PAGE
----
FP: Now we are here to talk about a specific pair, that pair being Nikes 2019 retro of the Nike Dunk ‘Viotech’. This shoe originally released in 2002 and was what was known as a Co.Jp release. Is there any light you can shed on what Co.Jp means? We don’t hear that very often these days in the sneaker world.
Tom: There’s definitely a lot of mystery surrounding this, but from what I understood, it was simply a separate operation that was exclusive to the Japan region with very different consumer demands at the time. Just as there were Nike US and Euro specific releases that catered to their own unique, domestic markets. The Japanese consumers are incredibly well read, obsessively detail orientated and understand product very deeply and very well. As a result, Nike Concept Japan experimented and thrived with this relationship, elevating product and applying at first, subtle changes and colour way nuances that pushed away from sports function and paved the way for sportswear crossing into urban lifestyle/streetwear. It gained notoriety being only available in Japan undoubtedly, and Niketalk was THE place where connects were made to get this product lol. If I remember correctly Nike Co.JP was also the url for Nike online in Japan during this time.
FP: The original pair which was actually called the ‘Rainbow’ and now fetches a decent amount in the after market. What was it about about it being a Co.Jp that made it so sought after? Do you think the regional exclusivity aspect played a big part?
Tom: Yes to all of the above.
You have to remember during this time, it was pre Nike SB, and wild, exceptional colour ways on Dunks had not happened yet, I remember Dunks for the most part were mainly 2 coloured, based on the OG colour blocking on the ‘Be True’ college styles. As iterations of those colour ways reached their zenith in both high and low formats, adding a third colour on Dunks was a really big deal. I remember the Foot Action Dunk High Carolina’s causing meltdowns lol. The Rainbow suede’s were uniquely different, very colourful, and it was perfectly timed as it was what all the Dunk collectors were waiting for.
FP: Were there any other notable Co.Jp pairs that were released before the SB days began? I noticed in your collection you have a few pairs.
Tom: All the Japan Dunks were really unique, they released really good colour combinations like in their City Attack series which saw them also drop matching pairs in their reverse colour way. They came in colours like metallic black/purples, tonal greys, muted blues etc. They really took colour ways to a new level of sophistication.
FP: Now bearing in mind that these pairs you’ve mentioned were exclusive in Japan, how were you able to get you hands on any?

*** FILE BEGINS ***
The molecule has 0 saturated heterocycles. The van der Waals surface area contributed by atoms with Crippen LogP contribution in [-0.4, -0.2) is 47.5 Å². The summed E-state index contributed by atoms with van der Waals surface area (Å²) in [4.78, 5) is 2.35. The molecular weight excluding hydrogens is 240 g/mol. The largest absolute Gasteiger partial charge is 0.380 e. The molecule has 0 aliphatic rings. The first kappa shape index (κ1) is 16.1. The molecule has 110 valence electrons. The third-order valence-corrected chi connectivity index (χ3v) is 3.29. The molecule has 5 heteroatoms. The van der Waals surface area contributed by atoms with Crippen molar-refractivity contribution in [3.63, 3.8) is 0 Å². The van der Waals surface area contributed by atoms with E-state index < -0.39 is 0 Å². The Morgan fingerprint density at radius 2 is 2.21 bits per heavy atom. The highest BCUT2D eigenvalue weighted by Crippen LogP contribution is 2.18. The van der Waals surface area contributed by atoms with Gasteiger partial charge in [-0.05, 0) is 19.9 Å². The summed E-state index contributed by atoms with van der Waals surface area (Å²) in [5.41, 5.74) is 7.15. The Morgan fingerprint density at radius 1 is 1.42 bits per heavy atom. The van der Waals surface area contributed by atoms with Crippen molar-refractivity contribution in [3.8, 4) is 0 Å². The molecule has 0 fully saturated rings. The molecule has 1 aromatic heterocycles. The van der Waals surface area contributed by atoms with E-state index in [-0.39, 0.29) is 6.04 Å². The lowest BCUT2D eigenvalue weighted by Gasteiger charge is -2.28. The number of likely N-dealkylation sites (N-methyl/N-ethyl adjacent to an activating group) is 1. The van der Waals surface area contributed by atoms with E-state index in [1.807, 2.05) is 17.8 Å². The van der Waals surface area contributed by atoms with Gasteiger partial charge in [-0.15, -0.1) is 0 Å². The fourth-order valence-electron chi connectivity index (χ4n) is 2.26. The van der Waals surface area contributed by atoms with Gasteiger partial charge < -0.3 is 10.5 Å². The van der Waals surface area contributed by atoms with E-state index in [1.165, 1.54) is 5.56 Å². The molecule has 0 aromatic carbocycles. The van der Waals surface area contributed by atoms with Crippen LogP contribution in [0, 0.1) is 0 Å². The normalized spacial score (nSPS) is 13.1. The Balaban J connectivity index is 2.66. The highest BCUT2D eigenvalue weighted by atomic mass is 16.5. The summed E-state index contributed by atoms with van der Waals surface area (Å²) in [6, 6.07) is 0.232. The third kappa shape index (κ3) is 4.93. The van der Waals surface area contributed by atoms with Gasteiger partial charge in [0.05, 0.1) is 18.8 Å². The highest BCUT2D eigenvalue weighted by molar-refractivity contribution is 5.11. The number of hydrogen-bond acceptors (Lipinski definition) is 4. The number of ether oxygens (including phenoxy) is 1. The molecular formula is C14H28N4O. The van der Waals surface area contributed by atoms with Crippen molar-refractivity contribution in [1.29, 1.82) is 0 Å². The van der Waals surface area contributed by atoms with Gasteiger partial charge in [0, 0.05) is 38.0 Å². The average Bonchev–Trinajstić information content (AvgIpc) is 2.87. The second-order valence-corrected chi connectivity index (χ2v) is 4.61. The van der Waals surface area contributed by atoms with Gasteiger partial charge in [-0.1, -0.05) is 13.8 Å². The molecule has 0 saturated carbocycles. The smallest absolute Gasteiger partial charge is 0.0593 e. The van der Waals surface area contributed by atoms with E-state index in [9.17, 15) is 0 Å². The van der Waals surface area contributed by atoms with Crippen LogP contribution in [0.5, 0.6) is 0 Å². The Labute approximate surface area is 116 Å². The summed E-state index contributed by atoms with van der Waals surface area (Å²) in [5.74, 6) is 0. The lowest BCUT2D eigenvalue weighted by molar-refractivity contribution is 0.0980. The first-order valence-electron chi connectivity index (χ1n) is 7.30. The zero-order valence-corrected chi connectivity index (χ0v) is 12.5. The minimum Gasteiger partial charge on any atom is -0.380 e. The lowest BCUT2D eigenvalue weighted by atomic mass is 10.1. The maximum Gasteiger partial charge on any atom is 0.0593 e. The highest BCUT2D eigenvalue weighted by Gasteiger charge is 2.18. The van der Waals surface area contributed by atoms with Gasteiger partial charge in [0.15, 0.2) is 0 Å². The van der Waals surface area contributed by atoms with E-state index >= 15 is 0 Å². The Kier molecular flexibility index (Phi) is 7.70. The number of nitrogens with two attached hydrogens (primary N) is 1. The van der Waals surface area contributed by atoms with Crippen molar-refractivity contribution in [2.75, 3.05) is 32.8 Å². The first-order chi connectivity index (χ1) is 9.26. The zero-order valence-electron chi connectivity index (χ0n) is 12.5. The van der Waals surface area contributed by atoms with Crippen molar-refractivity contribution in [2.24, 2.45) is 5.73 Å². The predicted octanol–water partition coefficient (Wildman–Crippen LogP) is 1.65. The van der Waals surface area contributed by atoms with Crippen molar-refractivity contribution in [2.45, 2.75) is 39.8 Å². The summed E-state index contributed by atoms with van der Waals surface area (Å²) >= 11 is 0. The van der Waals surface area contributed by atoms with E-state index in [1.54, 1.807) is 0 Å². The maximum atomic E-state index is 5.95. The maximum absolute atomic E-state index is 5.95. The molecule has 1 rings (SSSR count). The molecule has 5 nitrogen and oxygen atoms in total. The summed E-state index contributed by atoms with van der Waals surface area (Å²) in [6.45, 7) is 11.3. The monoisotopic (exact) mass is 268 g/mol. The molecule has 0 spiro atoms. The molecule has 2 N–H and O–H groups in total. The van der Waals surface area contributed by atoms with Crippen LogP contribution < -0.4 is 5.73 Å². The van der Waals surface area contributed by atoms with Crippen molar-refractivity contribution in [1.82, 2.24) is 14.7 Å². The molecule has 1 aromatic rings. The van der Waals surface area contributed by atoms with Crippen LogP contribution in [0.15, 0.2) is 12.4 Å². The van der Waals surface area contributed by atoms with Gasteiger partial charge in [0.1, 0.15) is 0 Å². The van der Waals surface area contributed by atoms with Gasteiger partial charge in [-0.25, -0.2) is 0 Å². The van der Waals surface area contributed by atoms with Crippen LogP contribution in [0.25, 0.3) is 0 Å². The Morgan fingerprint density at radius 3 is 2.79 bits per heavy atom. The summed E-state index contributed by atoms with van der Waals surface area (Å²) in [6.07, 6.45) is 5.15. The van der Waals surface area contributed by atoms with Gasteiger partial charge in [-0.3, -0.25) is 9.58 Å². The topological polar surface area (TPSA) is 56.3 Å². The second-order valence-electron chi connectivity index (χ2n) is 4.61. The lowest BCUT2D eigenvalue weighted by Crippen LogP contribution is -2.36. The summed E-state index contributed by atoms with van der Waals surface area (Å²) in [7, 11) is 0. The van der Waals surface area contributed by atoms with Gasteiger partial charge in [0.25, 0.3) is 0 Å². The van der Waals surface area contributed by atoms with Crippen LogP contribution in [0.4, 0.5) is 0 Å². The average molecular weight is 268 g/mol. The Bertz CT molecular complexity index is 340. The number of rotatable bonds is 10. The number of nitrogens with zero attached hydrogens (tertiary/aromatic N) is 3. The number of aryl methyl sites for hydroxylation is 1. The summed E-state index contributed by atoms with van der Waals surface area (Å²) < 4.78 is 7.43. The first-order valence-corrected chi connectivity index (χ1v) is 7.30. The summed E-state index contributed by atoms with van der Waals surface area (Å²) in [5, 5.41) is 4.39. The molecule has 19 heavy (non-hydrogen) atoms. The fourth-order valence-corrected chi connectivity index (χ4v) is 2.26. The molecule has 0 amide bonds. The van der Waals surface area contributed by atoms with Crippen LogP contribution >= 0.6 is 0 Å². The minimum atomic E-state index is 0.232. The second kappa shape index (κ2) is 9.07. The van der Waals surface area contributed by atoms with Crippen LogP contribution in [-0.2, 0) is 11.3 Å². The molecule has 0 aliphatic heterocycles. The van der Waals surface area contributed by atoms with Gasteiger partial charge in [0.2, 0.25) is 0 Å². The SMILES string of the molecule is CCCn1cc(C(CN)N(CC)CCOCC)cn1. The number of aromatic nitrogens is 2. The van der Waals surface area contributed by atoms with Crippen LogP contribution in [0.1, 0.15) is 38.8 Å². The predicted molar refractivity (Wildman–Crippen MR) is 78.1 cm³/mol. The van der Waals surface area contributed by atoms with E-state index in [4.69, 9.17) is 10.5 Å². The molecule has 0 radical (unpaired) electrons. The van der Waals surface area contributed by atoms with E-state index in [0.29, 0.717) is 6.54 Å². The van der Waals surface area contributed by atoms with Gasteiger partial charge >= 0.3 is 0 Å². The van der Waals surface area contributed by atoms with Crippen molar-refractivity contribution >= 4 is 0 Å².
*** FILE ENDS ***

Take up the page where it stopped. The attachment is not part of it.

Tom: I often bought on travels and I had friends who would pick them up on their travels also. You could find them months sometimes years after release in sneaker stores and even though they were probably resold in these stores, they were often to be found for not too much above retail. Hong Kong/Asia was particularly good for having a lot of great Japanese Import sneaker stores, picking up pairs then for £60 or thereabouts.
FP: Without things like Instagram, Facebook pages and other social channels it must of been hard find a plug overseas to help out?
Tom: I’m very lucky I have family and friends out in Asia, who helped along the way and then there was also Niketalk. That was about it I think. Lifelong friends came out of that little forum.
FP: Bringing it back to the ‘Viotech’, what does it take to make a good retro?
Tom: It’s un-reasonable to expect exact period correct reproductions now with changing textiles and manufacturing supply challenges, but a well made shoe, is a well made shoe. If the materials are of good quality and build /execution is strong, I’d be happy enough with that. It’s more important for me to be able to buy and wear a long out of production sneaker classic, even if it is slightly different. And If you are buying it for the 1sttime, that for me is plenty enough.
FP: Are there any features on this release that you’re happy to see?
Tom: I don’t have the 2002 versions anymore, but I remember them getting all floppy and soft after a few wears, even though the suede was good, it didn’t hold shape too well. The 2019 looks solid and the colours seem very close to the original. If they hold their shape better then that’s got to be a huge plus! Maybe a retro box would be great, just for added nostalgia / emotional trauma lol.
FP: Well Tom, thank you again for having us you’ve dropped some crazy knowledge, before we go is there anything you want to say or shoutout?
Tom: Shouts definitely go to my Mrs & girls at home who put up with all this obsessive madness. And of course FP, where some of my favourite Dunk pairs go way back to the St. Anne’s Court store, so to be asked to discuss them here today has been a real honour and highlight.
Thanking you and all at Team FP for having me!